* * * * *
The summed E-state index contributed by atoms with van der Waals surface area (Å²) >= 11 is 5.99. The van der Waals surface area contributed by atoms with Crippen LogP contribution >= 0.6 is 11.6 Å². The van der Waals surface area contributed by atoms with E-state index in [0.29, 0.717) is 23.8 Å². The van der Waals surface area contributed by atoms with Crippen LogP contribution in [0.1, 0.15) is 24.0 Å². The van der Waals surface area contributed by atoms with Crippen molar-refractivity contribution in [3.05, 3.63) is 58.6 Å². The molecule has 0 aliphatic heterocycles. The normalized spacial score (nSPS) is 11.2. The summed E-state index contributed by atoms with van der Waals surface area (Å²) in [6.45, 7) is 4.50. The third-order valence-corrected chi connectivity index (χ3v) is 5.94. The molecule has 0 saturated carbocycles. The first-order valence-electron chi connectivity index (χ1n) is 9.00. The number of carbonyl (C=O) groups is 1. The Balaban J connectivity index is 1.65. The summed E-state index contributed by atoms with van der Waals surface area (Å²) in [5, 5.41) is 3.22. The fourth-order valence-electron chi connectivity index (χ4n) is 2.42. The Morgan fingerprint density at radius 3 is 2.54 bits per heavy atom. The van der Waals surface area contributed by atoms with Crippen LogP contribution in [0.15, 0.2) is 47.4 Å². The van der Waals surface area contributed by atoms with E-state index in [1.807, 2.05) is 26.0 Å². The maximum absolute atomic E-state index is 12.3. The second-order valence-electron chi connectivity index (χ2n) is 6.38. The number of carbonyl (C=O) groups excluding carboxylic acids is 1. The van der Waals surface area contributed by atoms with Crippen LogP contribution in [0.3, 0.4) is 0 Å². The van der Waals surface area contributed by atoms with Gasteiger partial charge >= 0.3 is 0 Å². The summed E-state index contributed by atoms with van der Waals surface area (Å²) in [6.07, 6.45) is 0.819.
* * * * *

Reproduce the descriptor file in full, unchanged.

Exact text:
The summed E-state index contributed by atoms with van der Waals surface area (Å²) >= 11 is 5.99. The van der Waals surface area contributed by atoms with Crippen LogP contribution >= 0.6 is 11.6 Å². The van der Waals surface area contributed by atoms with E-state index in [0.29, 0.717) is 23.8 Å². The van der Waals surface area contributed by atoms with Crippen LogP contribution in [0.1, 0.15) is 24.0 Å². The van der Waals surface area contributed by atoms with Crippen molar-refractivity contribution in [3.05, 3.63) is 58.6 Å². The molecule has 0 aliphatic heterocycles. The normalized spacial score (nSPS) is 11.2. The summed E-state index contributed by atoms with van der Waals surface area (Å²) in [6.45, 7) is 4.50. The third-order valence-corrected chi connectivity index (χ3v) is 5.94. The molecule has 0 saturated carbocycles. The first-order valence-electron chi connectivity index (χ1n) is 9.00. The number of carbonyl (C=O) groups is 1. The Balaban J connectivity index is 1.65. The summed E-state index contributed by atoms with van der Waals surface area (Å²) in [5, 5.41) is 3.22. The fourth-order valence-electron chi connectivity index (χ4n) is 2.42. The Morgan fingerprint density at radius 3 is 2.54 bits per heavy atom. The van der Waals surface area contributed by atoms with Crippen LogP contribution in [0.15, 0.2) is 47.4 Å². The van der Waals surface area contributed by atoms with E-state index in [1.807, 2.05) is 26.0 Å². The maximum absolute atomic E-state index is 12.3. The second-order valence-electron chi connectivity index (χ2n) is 6.38. The number of carbonyl (C=O) groups excluding carboxylic acids is 1. The van der Waals surface area contributed by atoms with Crippen LogP contribution in [0.3, 0.4) is 0 Å². The van der Waals surface area contributed by atoms with Gasteiger partial charge >= 0.3 is 0 Å². The summed E-state index contributed by atoms with van der Waals surface area (Å²) in [6.07, 6.45) is 0.819.